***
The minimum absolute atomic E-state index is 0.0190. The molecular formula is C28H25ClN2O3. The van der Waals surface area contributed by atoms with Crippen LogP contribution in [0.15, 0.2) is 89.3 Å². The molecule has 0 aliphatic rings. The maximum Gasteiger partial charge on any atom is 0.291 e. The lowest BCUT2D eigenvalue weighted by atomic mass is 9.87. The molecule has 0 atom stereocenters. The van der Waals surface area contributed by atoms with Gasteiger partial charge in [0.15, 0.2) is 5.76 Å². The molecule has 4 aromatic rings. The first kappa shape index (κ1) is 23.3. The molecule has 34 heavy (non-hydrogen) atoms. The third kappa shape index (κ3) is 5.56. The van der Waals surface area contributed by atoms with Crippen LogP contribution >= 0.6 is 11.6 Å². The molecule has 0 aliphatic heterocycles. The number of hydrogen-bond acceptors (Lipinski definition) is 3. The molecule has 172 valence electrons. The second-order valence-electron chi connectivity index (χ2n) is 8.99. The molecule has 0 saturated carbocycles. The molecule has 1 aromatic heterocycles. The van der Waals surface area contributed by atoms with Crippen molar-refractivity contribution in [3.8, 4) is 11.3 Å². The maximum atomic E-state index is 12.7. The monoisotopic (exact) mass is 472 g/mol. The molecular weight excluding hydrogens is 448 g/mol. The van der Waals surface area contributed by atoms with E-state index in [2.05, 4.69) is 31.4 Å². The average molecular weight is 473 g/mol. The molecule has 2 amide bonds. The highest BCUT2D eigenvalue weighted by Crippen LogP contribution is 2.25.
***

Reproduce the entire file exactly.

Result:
The minimum absolute atomic E-state index is 0.0190. The molecular formula is C28H25ClN2O3. The van der Waals surface area contributed by atoms with Crippen LogP contribution in [0.15, 0.2) is 89.3 Å². The molecule has 0 aliphatic rings. The maximum Gasteiger partial charge on any atom is 0.291 e. The lowest BCUT2D eigenvalue weighted by atomic mass is 9.87. The molecule has 0 atom stereocenters. The van der Waals surface area contributed by atoms with Gasteiger partial charge in [0.15, 0.2) is 5.76 Å². The molecule has 4 aromatic rings. The first kappa shape index (κ1) is 23.3. The molecule has 34 heavy (non-hydrogen) atoms. The third kappa shape index (κ3) is 5.56. The van der Waals surface area contributed by atoms with Crippen LogP contribution >= 0.6 is 11.6 Å². The molecule has 0 aliphatic heterocycles. The number of hydrogen-bond acceptors (Lipinski definition) is 3. The molecule has 172 valence electrons. The second-order valence-electron chi connectivity index (χ2n) is 8.99. The molecule has 0 saturated carbocycles. The molecule has 1 aromatic heterocycles. The van der Waals surface area contributed by atoms with Crippen molar-refractivity contribution in [3.8, 4) is 11.3 Å². The maximum atomic E-state index is 12.7. The monoisotopic (exact) mass is 472 g/mol. The molecular weight excluding hydrogens is 448 g/mol. The van der Waals surface area contributed by atoms with E-state index in [2.05, 4.69) is 31.4 Å². The average molecular weight is 473 g/mol. The molecule has 2 amide bonds. The highest BCUT2D eigenvalue weighted by Crippen LogP contribution is 2.25.